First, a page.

Shirley didn't just say she was unbought and unbossed; she showed you how. She stood against the Vietnam War, called for ending job and pay discrimination, said we need to address the inequities in the housing market, and more. And she was consistent. Her political rival, infamous segregationist, George Wallace even told one of his crowds, "[Chisholm] says the same thing in Chicago that she says in Florida. I respect people, whether I agree with them or not, who say the same thing and don't talk out of both sides of their mouths." She didn't change her tune depending on the audience or donors. She told and showed what "Unbought and Unbossed" meant. You didn't have to wonder.

And that's a lesson. If you're going to have a slogan or other content that you want other people to get on board with, make it say something. Make it obvious. Have an issues page or a "My vision for Louisiana" or "My plan as Secretary of State" or at the least one line about a problem you intend to fix or a positive you want to build on. Show me a specific challenge you've addressed in the past that's relevant. Give me SOMETHING. Give me a specific example of how you serving as SOS would be good for #Louisiana, so I, the voter, can go into the booth with the idea "This candidate plans to do these things" and want to press the button by your name.

This article is adapted from one of my Twitter threads. Find me on Twitter: @joiultra

We are killing the news

Younger generations eff up legacy media

Tales of disinterested youth have been known to frolic with lamentations about the ill fortunes of traditional journalism outlets. Newspapers would have majestic circulation rates if young people only gave a damn! The reality, of course, is more complex than that.

Let's visit with some Pew research again. In 2016, TV was the most popular news source for adults 65+ (85%) and those 50-64 (72%). The source 65-uppers went to second most often for news was print newspapers (48%). Online and radio tied at 29% to take second place for adults 50-64. On the other hand, online news sources took the top spot for adults 30-49 (49%) and 18-29 (50%). For each of these age groups, TV was the second go-to for news with 45% and 27% respectively. Radio was the third choice for each while only 10 and 5% of these age groups often looked to print newspapers.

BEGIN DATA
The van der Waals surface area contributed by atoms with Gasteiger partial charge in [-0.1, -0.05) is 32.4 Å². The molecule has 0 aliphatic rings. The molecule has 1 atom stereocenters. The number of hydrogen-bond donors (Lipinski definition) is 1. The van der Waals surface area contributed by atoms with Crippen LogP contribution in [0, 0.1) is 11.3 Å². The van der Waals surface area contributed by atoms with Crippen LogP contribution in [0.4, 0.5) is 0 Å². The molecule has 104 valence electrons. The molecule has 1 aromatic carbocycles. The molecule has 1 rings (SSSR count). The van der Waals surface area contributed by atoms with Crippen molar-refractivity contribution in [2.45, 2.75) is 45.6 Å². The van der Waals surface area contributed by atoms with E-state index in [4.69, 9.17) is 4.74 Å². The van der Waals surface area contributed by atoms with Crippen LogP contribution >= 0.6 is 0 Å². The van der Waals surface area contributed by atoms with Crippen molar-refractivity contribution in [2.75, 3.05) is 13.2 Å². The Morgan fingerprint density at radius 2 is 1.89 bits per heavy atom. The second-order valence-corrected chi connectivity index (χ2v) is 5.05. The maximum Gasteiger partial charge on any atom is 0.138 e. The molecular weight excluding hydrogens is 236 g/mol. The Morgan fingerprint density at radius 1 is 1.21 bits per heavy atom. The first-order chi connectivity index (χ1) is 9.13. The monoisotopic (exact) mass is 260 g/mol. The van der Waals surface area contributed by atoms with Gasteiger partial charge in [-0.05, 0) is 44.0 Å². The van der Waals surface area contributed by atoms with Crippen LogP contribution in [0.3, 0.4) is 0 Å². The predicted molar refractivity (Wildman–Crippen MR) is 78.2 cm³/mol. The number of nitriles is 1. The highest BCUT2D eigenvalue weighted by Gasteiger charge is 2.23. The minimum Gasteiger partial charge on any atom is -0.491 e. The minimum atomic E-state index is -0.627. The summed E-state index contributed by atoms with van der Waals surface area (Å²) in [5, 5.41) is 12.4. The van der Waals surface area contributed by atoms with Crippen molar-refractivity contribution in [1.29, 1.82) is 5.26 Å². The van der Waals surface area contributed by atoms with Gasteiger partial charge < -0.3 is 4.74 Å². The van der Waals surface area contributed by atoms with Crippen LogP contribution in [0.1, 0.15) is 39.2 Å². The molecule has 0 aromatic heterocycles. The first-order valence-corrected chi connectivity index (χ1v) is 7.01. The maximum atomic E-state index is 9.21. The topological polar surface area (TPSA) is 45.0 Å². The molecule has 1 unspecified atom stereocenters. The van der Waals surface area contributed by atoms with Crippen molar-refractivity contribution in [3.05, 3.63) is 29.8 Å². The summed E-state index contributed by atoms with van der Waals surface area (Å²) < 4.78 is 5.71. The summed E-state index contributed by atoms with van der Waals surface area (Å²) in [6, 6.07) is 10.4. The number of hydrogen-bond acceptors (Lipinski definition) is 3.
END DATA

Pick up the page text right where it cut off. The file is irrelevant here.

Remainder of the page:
On first glance, TV was clearly king as the most sought after news platform. Overall, 57% of US adults often got their news from cable, local, or network nightly programs. But that break between older and younger adults hinted that TV's spot on the throne wasn't forever. From 2016 to 2017, the total number of adults who often went to TV for news dropped to 50% while the number who went online for news rose from 38% to 43%. At this rate, expect it not to take long for the internet to take the crown.

Consider all this data with a 2015 study by the American Press Institute's Media Insight Project. That study found "Millennials regularly follow a wide range of topics, and virtually everyone’s information diet in this generation involves a mix of hard news, soft news, and more practical or news-you-can-use topics." The younger generations' education and engagement on so many topics is enabled by digital media that meets us where we are and moves with us. This allows our news consumption to be woven throughout our dynamic lives rather than restricted to static sessions. It allows us to investigate issues more deeply without having to wait extended periods or switch between technologies, and it affords us insight from others the world over who have knowledge on topics of interest. And we take advantage of these allowances.

We are killing the news as we knew it when we were younger. The oldest among us maybe had a couple dozen television channels, one or two daily print papers, a short stack of monthly print magazines, and a handful of local AM/FM radio stations when we were old enough to recognize the news. (And that's being generous.) We didn't have the option to compare what the newscaster said about an event to the livestream we just watched of the event. If a local emergency or breaking national story happened, we couldn't look at our smartphones (or watches!) for verification, check with people in that area or national outlets on social media for more information, or get push notifications. We couldn't immediately critique a news outlet on damaging language used in a headline or story. We couldn't instantly locate people of a variety of cultural groups or subject matter experts in an array of fields to help us gain context on current events. We couldn't fact-check speeches and addresses in real-time wherever we were using a calculator-sized device. We have that now. We can do that now. So we use it. We do it.

As we grew and the world changed, we accepted an idea and kept moving. That idea was the news had to die. It has to die, and it has to come with us if it wants to live.

Does it want to live?

Created By
Joi Chadwick


Created with images by stux - "thought cloud idea paper cut out opinion" • John Baker - "You Are Here"

Report Abuse

If you feel that this video content violates the Adobe Terms of Use, you may report this content by filling out this quick form.

To report a copyright violation, please follow the DMCA section in the Terms of Use.